The trouble with Goodreads

As you may have noticed if you’ve clicked over to the About Me page, I’m a pretty avid Goodreads user. Especially since I started really focusing on youth services, I’ve been using Goodreads to keep track of pretty much all of my non-school reading. I read a lot, so it helps me remember what I’ve read, and when I’m actually a working librarian, I hope all the tags I’ve set up for myself will help me answer reader’s advisory questions quickly and easily. I love to see what my friends are reading, and it’s fun to compare my literary tastes with theirs (slash use Goodreads to slow take over their reading lives with YA. Let’s be honest, that’s what I’m really about here).

As I’ve noted here before, I just don’t have the time to write a review of everything I read. Sometimes, especially if I’m not crazy about a book, I choose not to review it. Other times, I don’t write a review because I’m not sure I have anything articulate to say about a book (especially things I really liked. I just read Anna and the French Kiss, and I think I’m not going to review it because the review would go something like this: Paris! Lovable protagonist! Ridiculously attractive/adorable British boy! Boarding school! EXPLOSION OF SWOON! and while that pretty much encapsulates my feelings for the book, it’s not a particularly informative review, unless you know you like explosions and swooning. Secondary side note: almost kissing is equal to or better than ACTUAL kissing. ROMANTIC TENSION). ANYway, regardless of whether or not I review something, I try to make sure I add to my ‘read’ shelf on Goodreads and give a star rating so I can remember that I read it and how much I liked. But the stars, my friends – therein lies the problem.

I can never decide how exactly to determine what star rating to give a book and so am totally inconsistent with my star-bequeathal. Take Anna and the French Kiss, for example. Obviously I LOVED it. So five stars, right? Except, well, maybe when I think about it I’ve read books with more interesting or compelling prose. Ok. Four stars for the swoon. But then again, maybe Stephanie Perkins doesn’t give a rats ass for fancy prose, and just wants to tell a great story, in which case she completely succeeded. Five stars! Or take this year’s Printz winner, Ship Breaker. I read Ship Breaker before the Printz was announced, and I just wasn’t all that in to it. I could see what the author, Paolo Bacigalupi, was doing, and I could see why other people enjoyed it, but it just didn’t speak to me. So I gave it three stars. That seems fair, right? Rating things based on how much I, as a reader and a person, liked them?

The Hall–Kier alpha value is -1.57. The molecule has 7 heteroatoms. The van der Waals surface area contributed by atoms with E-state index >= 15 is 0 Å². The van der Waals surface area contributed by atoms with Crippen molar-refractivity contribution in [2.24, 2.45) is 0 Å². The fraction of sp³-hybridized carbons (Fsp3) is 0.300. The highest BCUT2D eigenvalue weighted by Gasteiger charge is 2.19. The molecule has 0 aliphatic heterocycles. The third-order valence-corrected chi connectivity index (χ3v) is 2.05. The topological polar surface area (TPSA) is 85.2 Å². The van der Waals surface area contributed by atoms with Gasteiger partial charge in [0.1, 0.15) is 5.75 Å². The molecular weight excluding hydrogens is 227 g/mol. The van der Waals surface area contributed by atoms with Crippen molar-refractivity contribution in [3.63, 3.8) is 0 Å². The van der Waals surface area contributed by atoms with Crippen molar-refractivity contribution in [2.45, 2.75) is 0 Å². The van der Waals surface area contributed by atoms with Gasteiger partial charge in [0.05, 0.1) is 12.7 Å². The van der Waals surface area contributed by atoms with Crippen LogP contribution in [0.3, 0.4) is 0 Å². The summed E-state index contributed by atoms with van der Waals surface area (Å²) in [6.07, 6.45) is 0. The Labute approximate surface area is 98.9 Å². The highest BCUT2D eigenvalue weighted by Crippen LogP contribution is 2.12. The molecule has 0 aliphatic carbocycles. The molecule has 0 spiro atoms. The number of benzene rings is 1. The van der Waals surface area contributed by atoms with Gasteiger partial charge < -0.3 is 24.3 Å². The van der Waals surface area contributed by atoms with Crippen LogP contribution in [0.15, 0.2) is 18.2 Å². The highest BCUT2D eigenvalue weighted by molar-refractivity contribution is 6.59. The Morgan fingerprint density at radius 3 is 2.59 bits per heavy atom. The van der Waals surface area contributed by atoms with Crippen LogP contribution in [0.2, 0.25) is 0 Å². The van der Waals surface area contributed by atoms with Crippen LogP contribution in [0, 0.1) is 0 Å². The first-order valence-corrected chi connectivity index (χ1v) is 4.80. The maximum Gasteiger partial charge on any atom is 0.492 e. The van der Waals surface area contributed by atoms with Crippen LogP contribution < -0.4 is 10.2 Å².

Ok, but the problem with that is that I like things for so many different reasons. I loved The Reapers Are the Angels, and I loved Putting Makeup on Dead People, and I loved The Things They Carried, and all of Emily Gravett’s slyly funny picture books, but I love each of them differently and for different reasons. It’s like comparing cake and pie (side note: I’m trying to make that phrase happen in place of apples and oranges, ’cause it’s so much more delicious). How can I decide if five stars of read-it-straight-through-’cause-you-love-Katniss-and-have-to-find-out-what-happens are equal to five stars of read-a-paragraph-or-two-at-at-time -because-the-prose-is-lovely-but-strange a la Marilyn Robinson’s Housekeeping. When you hover over the fifth star on Goodreads, the little pop-up box says, “it was amazing.” But what makes a book amazing? I try, when I read a book and don’t like it, to understand what about it doesn’t appeal to me, because that’s often the difference between three stars and two stars. If I didn’t like the book because I’m not the intended reader, or because it was unpleasant somehow, but I still think the author succeeded in what she was trying to do, that’s a three-star book to me. If I didn’t like the book because the writing was lazy or condescending or cliche-ridden, or the book was somehow offensive, that’s a two-star book. I’ll admit to judging books that are really popular a little more harshly (the only book I’ve give one star to was The Kite Runner, because not only was it, in my opinion, not very good, it was somehow beloved by tons of people, and  that annoyed me because I’m petty and immature).

If I judge not-so-good books on their success, I guess I should judge good books on their success too (and I mean successful writing/storytelling, not commercial success). If Anna and the French Kiss made me weak at the knees, it’s pretty darn successful. I’m still not a hundred-percent sold on the value of the star system, but I’m not sure there’s a better way to do, so stars and subjectivity will have to do.

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2 thoughts on “The trouble with Goodreads

  1. I have this same problem with Netflix. Like, I feel slightly guilty when I give Clueless the same rating as An American In Paris. I’ve just decided to settle for rating something solely on the basis of how much I enjoyed it, and not the “artistry” of a particular work. For example, if I got more pleasure out of reading Hunger Games than The Catcher in the Rye, then I’ll just give Hunger Games more stars. I had to stop thinking of them as services in which I rate books for the sake of other people and more ways to keep track of how much I enjoyed books…

    • I pretty much agree with you, although even that isn’t totally consistent. I find myself going back and changing star ratings sometimes, especially if it’s something that I gave five stars to. I’ll start to think, “Oh, maybe it wasn’t THAT good…” But I’m trying to quit doing that and just stick with my original rating. It has to be based on something, right?

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